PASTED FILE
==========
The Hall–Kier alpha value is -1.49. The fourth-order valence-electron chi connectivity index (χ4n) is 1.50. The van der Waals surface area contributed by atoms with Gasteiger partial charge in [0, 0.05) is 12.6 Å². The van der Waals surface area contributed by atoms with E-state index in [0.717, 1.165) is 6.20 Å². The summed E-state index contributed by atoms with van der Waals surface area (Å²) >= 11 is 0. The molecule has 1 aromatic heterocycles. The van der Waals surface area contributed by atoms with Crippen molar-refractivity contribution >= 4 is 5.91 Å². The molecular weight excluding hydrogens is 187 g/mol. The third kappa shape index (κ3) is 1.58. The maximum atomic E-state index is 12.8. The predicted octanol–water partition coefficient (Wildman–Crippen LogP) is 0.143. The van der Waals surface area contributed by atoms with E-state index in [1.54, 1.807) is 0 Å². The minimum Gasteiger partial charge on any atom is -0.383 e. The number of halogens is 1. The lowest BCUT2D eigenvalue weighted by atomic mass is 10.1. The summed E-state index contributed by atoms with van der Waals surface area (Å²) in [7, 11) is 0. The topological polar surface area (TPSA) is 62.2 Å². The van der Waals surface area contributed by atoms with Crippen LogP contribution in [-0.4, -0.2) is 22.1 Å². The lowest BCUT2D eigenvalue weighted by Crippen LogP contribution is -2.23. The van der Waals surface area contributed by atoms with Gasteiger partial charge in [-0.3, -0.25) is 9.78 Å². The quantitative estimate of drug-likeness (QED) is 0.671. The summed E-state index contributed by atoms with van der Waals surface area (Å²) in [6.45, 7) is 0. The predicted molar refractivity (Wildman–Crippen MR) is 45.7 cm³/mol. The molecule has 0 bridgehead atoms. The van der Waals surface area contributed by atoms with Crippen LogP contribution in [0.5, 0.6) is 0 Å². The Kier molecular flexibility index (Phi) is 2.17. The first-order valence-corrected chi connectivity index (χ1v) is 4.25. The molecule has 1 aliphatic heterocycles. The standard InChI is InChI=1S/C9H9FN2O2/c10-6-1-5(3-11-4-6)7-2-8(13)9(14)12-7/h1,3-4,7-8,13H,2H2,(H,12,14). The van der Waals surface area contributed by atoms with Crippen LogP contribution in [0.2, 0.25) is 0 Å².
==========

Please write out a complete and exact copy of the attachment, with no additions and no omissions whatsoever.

The Hall–Kier alpha value is -1.49. The fourth-order valence-electron chi connectivity index (χ4n) is 1.50. The van der Waals surface area contributed by atoms with Gasteiger partial charge in [0, 0.05) is 12.6 Å². The van der Waals surface area contributed by atoms with E-state index in [0.717, 1.165) is 6.20 Å². The summed E-state index contributed by atoms with van der Waals surface area (Å²) >= 11 is 0. The molecule has 1 aromatic heterocycles. The van der Waals surface area contributed by atoms with Crippen molar-refractivity contribution >= 4 is 5.91 Å². The molecular weight excluding hydrogens is 187 g/mol. The third kappa shape index (κ3) is 1.58. The maximum atomic E-state index is 12.8. The predicted octanol–water partition coefficient (Wildman–Crippen LogP) is 0.143. The van der Waals surface area contributed by atoms with E-state index in [1.54, 1.807) is 0 Å². The minimum Gasteiger partial charge on any atom is -0.383 e. The number of halogens is 1. The lowest BCUT2D eigenvalue weighted by atomic mass is 10.1. The summed E-state index contributed by atoms with van der Waals surface area (Å²) in [7, 11) is 0. The topological polar surface area (TPSA) is 62.2 Å². The van der Waals surface area contributed by atoms with Crippen LogP contribution in [-0.4, -0.2) is 22.1 Å². The lowest BCUT2D eigenvalue weighted by Crippen LogP contribution is -2.23. The van der Waals surface area contributed by atoms with Gasteiger partial charge in [-0.3, -0.25) is 9.78 Å². The quantitative estimate of drug-likeness (QED) is 0.671. The summed E-state index contributed by atoms with van der Waals surface area (Å²) in [6.45, 7) is 0. The predicted molar refractivity (Wildman–Crippen MR) is 45.7 cm³/mol. The molecule has 0 bridgehead atoms. The van der Waals surface area contributed by atoms with Crippen LogP contribution in [0.5, 0.6) is 0 Å². The Kier molecular flexibility index (Phi) is 2.17. The first-order valence-corrected chi connectivity index (χ1v) is 4.25. The molecule has 1 aliphatic heterocycles. The standard InChI is InChI=1S/C9H9FN2O2/c10-6-1-5(3-11-4-6)7-2-8(13)9(14)12-7/h1,3-4,7-8,13H,2H2,(H,12,14). The van der Waals surface area contributed by atoms with Crippen LogP contribution in [0.2, 0.25) is 0 Å².